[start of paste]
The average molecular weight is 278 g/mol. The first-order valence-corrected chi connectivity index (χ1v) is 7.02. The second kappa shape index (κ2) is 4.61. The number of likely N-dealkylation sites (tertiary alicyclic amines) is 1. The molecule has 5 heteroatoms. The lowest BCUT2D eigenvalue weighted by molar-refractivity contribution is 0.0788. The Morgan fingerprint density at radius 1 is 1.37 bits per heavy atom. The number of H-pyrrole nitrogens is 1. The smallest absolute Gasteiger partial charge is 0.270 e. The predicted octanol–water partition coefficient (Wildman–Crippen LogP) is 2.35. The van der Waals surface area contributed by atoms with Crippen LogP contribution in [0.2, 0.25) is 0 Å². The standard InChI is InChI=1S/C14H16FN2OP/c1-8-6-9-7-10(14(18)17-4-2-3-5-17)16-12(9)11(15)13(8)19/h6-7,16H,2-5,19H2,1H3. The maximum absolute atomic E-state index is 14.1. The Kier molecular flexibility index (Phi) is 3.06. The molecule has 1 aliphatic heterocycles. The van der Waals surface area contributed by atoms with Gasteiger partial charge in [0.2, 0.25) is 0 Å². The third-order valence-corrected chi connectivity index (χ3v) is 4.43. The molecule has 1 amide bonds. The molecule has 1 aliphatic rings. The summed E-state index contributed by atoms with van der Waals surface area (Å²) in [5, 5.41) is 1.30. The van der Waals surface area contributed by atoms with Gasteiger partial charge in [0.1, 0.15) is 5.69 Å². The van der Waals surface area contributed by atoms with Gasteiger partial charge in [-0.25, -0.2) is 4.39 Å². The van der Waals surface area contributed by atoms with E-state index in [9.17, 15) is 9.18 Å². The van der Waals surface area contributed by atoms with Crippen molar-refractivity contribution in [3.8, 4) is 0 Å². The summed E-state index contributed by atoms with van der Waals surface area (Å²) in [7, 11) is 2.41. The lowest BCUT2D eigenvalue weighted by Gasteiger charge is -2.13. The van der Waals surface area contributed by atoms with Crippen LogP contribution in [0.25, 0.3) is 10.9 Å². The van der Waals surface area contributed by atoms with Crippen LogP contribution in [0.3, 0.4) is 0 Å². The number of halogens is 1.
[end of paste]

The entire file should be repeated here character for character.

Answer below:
The average molecular weight is 278 g/mol. The first-order valence-corrected chi connectivity index (χ1v) is 7.02. The second kappa shape index (κ2) is 4.61. The number of likely N-dealkylation sites (tertiary alicyclic amines) is 1. The molecule has 5 heteroatoms. The lowest BCUT2D eigenvalue weighted by molar-refractivity contribution is 0.0788. The Morgan fingerprint density at radius 1 is 1.37 bits per heavy atom. The number of H-pyrrole nitrogens is 1. The smallest absolute Gasteiger partial charge is 0.270 e. The predicted octanol–water partition coefficient (Wildman–Crippen LogP) is 2.35. The van der Waals surface area contributed by atoms with Crippen LogP contribution in [0.2, 0.25) is 0 Å². The standard InChI is InChI=1S/C14H16FN2OP/c1-8-6-9-7-10(14(18)17-4-2-3-5-17)16-12(9)11(15)13(8)19/h6-7,16H,2-5,19H2,1H3. The maximum absolute atomic E-state index is 14.1. The Kier molecular flexibility index (Phi) is 3.06. The molecule has 1 aliphatic heterocycles. The van der Waals surface area contributed by atoms with Gasteiger partial charge in [0.2, 0.25) is 0 Å². The third-order valence-corrected chi connectivity index (χ3v) is 4.43. The molecule has 1 amide bonds. The molecule has 1 aliphatic rings. The summed E-state index contributed by atoms with van der Waals surface area (Å²) in [5, 5.41) is 1.30. The van der Waals surface area contributed by atoms with Gasteiger partial charge in [0.1, 0.15) is 5.69 Å². The van der Waals surface area contributed by atoms with Gasteiger partial charge in [-0.25, -0.2) is 4.39 Å². The van der Waals surface area contributed by atoms with E-state index in [9.17, 15) is 9.18 Å². The van der Waals surface area contributed by atoms with Crippen molar-refractivity contribution in [3.8, 4) is 0 Å². The summed E-state index contributed by atoms with van der Waals surface area (Å²) in [7, 11) is 2.41. The lowest BCUT2D eigenvalue weighted by Gasteiger charge is -2.13. The van der Waals surface area contributed by atoms with Crippen LogP contribution in [0.25, 0.3) is 10.9 Å². The van der Waals surface area contributed by atoms with Crippen LogP contribution in [0.3, 0.4) is 0 Å². The number of halogens is 1.